No answers for Maitland on education infrastructure

NSW Education Minister Rob Stokes and NSW Premier Gladys Berejiklian.Maitland is one of the country’s fastest growing cities yetwhen it comes to educationinfrastructureisbeing left behind.
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A dirt floor in a students’toilet, a two-year wait for playground equipment, excessive use of demountables, overflowing classrooms and a failure to committo build new schools, has left Member for Maitland Jenny Aitchison incensed.

Fairfax Media contacted Mrs Aitchison for comment this week, after attempts to learn of any governmentplans for anew school in Maitland failed.

Mrs Aitchison has approachedEducation Minister Rob Stokes about the issuebut has beenrepeatedly given the brush off.She then resorted to searching throughGovernment Information (Public Access) which usually costsaround $30, however the schoolsearch was going to cost$1560.

“I spoke to Infrastructure and Education in December and confirmedthat they had triedto buy land at Gillieston Heights, however the Catholic Church beat them to it,” Mr Aitchison said.“The government’s eye istotally off the ball. Ithasn’tbuilt a new school inMaitland since the election. Thelast new additional school built was by Labor at Ashtonfield in 2007,”she said.

NSW Education’s media unit gave little away about plans forMaitland:“A capital works project is being planned for Rutherford Public School andwill include new permanent classrooms and upgraded core facilities. The design of the new areas will incorporate future-focused learning strategies that support the needs of students and their community, and provide a learning-centric approach to education,” a spokesperson said.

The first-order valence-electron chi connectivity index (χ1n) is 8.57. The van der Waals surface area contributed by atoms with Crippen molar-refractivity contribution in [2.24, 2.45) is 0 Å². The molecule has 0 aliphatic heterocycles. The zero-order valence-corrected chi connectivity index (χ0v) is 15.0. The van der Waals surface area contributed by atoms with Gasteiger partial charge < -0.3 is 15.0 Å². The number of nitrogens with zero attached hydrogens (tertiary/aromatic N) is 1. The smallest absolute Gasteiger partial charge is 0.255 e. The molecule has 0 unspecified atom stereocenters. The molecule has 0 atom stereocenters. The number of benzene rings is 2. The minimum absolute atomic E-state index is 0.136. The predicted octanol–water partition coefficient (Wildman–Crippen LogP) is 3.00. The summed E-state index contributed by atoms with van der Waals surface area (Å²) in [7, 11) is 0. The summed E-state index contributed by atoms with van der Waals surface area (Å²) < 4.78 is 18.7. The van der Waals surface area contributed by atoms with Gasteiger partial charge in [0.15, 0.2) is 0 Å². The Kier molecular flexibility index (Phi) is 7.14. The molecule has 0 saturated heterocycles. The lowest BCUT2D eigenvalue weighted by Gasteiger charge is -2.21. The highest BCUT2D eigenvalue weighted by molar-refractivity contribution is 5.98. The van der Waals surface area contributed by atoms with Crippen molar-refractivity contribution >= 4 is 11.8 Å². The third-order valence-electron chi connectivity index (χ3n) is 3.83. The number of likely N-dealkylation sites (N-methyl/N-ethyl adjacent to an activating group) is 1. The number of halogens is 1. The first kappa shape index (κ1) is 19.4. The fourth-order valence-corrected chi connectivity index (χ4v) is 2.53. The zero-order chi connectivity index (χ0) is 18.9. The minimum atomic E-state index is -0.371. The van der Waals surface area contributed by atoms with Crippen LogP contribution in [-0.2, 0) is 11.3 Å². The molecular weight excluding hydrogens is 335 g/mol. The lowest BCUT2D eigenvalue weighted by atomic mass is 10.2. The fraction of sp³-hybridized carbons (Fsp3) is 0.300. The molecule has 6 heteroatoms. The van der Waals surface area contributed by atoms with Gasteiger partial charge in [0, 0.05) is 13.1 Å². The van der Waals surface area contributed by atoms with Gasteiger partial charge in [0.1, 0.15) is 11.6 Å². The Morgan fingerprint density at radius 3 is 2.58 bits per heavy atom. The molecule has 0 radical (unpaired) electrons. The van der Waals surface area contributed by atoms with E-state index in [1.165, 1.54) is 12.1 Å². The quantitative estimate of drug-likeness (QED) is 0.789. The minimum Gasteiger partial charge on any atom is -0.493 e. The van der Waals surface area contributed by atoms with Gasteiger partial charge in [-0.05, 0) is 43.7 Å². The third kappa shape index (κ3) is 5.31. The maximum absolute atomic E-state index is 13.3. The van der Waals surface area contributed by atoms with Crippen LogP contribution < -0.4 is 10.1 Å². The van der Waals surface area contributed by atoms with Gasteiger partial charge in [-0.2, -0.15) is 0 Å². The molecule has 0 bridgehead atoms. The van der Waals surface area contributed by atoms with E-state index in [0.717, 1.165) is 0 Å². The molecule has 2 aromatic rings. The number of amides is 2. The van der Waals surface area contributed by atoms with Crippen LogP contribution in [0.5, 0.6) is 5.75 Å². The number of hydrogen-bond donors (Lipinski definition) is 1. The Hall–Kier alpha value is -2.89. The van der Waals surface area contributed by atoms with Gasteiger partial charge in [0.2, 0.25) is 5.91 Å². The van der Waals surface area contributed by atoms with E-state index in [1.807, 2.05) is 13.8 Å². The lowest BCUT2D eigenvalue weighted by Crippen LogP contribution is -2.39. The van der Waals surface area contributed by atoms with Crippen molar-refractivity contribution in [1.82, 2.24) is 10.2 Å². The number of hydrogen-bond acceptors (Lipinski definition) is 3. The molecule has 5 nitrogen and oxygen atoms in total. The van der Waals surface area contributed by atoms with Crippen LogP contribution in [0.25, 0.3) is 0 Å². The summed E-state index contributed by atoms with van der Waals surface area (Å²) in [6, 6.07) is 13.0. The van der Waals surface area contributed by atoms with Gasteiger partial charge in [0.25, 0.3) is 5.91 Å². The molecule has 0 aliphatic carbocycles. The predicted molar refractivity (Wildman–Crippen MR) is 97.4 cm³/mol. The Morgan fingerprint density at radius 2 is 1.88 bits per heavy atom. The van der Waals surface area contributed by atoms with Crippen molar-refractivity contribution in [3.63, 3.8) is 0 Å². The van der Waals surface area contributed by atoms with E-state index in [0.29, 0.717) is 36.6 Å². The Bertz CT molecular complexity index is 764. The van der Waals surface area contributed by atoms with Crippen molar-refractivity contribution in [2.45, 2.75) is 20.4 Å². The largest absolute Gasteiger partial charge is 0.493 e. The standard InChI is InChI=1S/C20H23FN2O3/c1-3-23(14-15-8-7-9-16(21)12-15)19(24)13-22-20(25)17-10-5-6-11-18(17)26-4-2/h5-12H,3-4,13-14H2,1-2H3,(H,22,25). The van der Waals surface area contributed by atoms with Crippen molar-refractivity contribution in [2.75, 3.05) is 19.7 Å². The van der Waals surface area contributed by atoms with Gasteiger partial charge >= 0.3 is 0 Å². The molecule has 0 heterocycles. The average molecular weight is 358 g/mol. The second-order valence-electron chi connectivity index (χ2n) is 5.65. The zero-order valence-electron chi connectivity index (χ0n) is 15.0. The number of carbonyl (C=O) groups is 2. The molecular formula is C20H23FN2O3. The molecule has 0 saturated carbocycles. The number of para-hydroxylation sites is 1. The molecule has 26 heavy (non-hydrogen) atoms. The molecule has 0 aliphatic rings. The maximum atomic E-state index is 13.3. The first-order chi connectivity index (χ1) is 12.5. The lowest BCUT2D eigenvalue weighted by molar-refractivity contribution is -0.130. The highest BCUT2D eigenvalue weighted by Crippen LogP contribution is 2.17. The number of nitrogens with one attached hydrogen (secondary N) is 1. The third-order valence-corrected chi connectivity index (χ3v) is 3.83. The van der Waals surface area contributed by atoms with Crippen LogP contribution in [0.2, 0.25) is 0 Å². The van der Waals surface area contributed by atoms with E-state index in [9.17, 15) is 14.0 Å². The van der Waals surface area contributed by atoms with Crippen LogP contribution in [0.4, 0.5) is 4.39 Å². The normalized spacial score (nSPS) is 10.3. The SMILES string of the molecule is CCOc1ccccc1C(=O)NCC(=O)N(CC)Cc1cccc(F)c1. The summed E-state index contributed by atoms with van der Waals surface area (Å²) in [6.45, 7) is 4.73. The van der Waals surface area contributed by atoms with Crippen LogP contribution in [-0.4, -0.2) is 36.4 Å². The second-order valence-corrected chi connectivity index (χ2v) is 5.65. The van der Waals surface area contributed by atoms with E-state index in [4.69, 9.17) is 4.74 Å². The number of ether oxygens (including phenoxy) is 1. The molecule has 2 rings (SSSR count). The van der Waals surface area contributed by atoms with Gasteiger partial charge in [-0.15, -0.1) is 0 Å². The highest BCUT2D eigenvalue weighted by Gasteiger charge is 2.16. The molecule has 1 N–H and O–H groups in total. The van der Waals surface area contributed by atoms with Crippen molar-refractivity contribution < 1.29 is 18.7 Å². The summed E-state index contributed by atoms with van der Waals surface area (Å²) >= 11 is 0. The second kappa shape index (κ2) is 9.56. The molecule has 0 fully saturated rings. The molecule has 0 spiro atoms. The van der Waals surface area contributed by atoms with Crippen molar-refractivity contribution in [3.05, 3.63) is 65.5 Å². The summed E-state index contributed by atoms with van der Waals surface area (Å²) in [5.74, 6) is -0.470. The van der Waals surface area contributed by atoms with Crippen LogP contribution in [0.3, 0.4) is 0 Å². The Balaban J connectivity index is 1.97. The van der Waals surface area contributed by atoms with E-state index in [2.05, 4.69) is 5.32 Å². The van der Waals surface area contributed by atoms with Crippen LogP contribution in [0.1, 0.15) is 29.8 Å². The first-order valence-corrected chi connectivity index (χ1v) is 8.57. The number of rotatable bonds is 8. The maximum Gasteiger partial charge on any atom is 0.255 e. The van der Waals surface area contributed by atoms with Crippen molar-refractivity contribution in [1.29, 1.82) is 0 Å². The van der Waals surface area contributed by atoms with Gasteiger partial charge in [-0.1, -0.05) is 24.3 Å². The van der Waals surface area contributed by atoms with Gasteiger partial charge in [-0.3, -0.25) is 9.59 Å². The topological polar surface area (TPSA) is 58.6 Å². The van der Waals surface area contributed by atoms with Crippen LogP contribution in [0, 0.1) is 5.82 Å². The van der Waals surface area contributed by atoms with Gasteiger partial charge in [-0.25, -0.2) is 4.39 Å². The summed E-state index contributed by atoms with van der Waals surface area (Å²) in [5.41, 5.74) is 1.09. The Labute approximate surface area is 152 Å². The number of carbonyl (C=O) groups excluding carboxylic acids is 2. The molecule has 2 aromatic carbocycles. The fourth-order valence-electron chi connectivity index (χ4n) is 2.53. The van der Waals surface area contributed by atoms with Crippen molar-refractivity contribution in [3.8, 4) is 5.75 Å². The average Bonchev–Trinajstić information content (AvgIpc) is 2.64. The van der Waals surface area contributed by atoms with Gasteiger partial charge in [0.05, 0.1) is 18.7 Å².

There was no response to our questionabout costing, nor about plans for a new school:“We can’t add anything to the response about future projects, which are usually announced in State budgets.”

Mrs Aitchison saideducation infrastructureis shrouded in secrecy.“Maitland peopleneed to know that planning is underway andsome sort of groundwork is being done. This has hit a political level andstudentsare suffering.”

There was much fanfare last year withnewsRutherford Public School would share in $4.2billion promised to NSW schools for upgrade and redevelopment works.

Last year the Department of Education has projected the Hunter will see the biggest student population growth to 2031 outside of Sydney, equivalent to an increase of 5950 primary school enrolments and 4350 high school enrolments.

The NSW Auditor General’sPlanning for school infrastructurereport said there had been “chronic under-investment in NSW government school infrastructure and deficiencies in asset planning” over the past decade.

“Students are working fromdemountables, some holding class in theircomputer rooms so other students don’t have access to IT facilities,” Mrs Aitchison said.“Justrecentlythe dirt floor in theboys’ toilets at Gillieston School was replacedwhich beggars belief.

“That same schoolonly just had itsplayground reinstated, something they lost in the 2015superstorm.The government needs to have an honest consultation with the community about what they are going to do about schools in Maitland, not leave it to the Catholic system orprivate providers to do it for them.”